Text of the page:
Jessica Dunning-Lozano is a doctoral candidate in Sociology at the University of Texas at Austin. Her research broadly examines the micro effects of large-scale social and economic policies on poor communities. She investigates what happens when the punitive arm of the state becomes enmeshed with social institutions designed to provide a public good, such as public education. Her research interests are in race, education, incarceration, class inequality, and ethnography.
Jessica Dunning-Lozano's work has been funded through the American Sociological Association Minority Fellowship Program,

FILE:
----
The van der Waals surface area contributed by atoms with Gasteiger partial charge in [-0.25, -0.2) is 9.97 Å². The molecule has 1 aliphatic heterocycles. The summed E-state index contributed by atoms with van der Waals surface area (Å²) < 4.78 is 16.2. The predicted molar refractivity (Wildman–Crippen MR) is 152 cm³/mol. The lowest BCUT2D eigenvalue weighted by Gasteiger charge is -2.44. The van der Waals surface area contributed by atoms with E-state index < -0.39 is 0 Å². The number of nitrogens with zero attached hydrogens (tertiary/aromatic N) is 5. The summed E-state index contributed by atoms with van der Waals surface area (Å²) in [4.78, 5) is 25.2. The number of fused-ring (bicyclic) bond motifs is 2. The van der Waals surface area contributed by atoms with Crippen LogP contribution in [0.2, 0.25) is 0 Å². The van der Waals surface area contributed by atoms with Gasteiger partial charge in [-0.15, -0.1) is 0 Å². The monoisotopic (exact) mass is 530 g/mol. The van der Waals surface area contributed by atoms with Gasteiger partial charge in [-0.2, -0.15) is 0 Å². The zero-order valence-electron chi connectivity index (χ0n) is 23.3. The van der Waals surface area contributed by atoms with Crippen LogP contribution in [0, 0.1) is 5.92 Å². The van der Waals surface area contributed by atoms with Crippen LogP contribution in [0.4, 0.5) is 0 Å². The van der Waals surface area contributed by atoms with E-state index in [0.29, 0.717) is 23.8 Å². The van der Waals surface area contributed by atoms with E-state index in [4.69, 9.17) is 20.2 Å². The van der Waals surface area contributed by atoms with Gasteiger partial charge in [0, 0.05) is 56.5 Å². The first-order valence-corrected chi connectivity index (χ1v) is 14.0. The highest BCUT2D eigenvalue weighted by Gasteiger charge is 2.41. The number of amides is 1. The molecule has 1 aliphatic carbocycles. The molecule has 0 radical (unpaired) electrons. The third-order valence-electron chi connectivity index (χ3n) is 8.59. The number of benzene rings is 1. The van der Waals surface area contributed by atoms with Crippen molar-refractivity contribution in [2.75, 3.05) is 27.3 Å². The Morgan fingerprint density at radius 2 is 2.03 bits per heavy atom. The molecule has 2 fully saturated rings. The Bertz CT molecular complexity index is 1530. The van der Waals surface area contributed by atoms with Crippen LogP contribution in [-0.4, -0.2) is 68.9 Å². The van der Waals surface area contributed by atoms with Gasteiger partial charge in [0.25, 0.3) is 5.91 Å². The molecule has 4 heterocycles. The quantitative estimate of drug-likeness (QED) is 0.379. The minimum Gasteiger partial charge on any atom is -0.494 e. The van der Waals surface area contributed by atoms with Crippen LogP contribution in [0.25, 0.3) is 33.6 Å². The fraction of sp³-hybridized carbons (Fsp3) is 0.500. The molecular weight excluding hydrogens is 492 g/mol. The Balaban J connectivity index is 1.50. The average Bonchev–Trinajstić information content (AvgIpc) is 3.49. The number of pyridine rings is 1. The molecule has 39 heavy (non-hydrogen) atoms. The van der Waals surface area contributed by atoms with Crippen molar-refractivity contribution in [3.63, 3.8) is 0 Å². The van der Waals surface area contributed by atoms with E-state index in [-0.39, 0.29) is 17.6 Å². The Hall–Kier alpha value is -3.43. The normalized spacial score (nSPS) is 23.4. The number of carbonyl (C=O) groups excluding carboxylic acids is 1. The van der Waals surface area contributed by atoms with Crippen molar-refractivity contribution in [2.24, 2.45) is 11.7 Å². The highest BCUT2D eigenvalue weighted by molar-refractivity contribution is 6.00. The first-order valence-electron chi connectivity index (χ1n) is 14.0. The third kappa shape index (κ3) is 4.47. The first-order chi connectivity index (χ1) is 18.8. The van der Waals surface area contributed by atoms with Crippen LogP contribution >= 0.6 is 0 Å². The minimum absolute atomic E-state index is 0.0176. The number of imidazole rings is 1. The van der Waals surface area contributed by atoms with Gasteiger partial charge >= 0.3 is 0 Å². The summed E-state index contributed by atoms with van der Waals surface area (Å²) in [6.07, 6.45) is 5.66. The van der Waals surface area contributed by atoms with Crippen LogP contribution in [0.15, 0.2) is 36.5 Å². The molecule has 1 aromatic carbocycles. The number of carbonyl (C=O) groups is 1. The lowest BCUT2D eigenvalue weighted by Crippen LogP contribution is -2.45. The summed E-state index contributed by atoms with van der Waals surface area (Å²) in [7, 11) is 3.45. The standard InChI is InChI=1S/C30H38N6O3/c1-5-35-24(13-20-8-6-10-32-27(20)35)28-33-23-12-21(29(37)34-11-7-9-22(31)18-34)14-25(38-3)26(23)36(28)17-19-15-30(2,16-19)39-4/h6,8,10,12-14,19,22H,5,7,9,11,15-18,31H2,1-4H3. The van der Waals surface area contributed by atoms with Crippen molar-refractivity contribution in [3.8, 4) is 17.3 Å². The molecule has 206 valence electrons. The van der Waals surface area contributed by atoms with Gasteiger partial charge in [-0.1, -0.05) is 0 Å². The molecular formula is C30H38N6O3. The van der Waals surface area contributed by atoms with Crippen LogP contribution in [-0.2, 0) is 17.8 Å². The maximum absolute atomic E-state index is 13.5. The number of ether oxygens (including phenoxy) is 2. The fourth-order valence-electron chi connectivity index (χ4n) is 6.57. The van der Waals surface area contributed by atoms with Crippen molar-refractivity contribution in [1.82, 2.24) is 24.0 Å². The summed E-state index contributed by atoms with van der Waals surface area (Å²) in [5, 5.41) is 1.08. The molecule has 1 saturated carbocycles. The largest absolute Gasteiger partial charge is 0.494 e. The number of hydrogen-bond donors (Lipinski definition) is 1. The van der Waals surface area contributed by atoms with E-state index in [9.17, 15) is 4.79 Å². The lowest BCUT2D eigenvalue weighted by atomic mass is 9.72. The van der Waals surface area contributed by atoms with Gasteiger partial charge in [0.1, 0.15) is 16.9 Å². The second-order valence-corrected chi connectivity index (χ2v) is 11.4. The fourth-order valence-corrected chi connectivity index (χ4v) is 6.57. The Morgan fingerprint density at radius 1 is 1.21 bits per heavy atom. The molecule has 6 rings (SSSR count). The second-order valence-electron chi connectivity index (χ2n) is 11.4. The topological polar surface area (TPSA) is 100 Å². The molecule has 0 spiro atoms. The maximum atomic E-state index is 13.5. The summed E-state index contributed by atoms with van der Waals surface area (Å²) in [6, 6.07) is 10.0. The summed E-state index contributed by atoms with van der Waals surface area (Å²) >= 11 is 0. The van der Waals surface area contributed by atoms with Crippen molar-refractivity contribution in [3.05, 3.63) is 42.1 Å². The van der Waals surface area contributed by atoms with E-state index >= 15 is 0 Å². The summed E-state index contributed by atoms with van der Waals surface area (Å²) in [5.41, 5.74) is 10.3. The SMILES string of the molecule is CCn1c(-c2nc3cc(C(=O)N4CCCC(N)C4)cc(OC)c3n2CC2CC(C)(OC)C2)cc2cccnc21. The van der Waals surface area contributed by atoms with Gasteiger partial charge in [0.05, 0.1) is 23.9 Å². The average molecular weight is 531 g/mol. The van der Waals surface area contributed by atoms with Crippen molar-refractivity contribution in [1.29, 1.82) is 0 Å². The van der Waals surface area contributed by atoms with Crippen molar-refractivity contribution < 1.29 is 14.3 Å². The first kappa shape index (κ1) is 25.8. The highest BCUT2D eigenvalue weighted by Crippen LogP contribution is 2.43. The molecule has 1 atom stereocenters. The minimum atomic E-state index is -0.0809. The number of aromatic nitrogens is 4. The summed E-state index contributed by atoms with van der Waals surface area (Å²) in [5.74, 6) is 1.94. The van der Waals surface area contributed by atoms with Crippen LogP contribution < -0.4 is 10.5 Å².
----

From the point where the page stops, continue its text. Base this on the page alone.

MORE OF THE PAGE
the Center for Mexican American Studies, the C.B. Smith Sr. Centennial Chair in U.S.-Mexico Relations, and the President's Fellowship at the University of Texas. She is currently a National Academy of Education/ Spencer Foundation Fellow, an Urban Ethnography Lab Fellow at the University of Texas at Austin, and
a Marilyn Yarbrough Teaching Fellow at Kenyon College.
Jessica Dunning-Lozano graduated with a B.A. in Sociology and Geography from the University of California, Berkeley and an M.A. in the Social Sciences from the University of Chicago.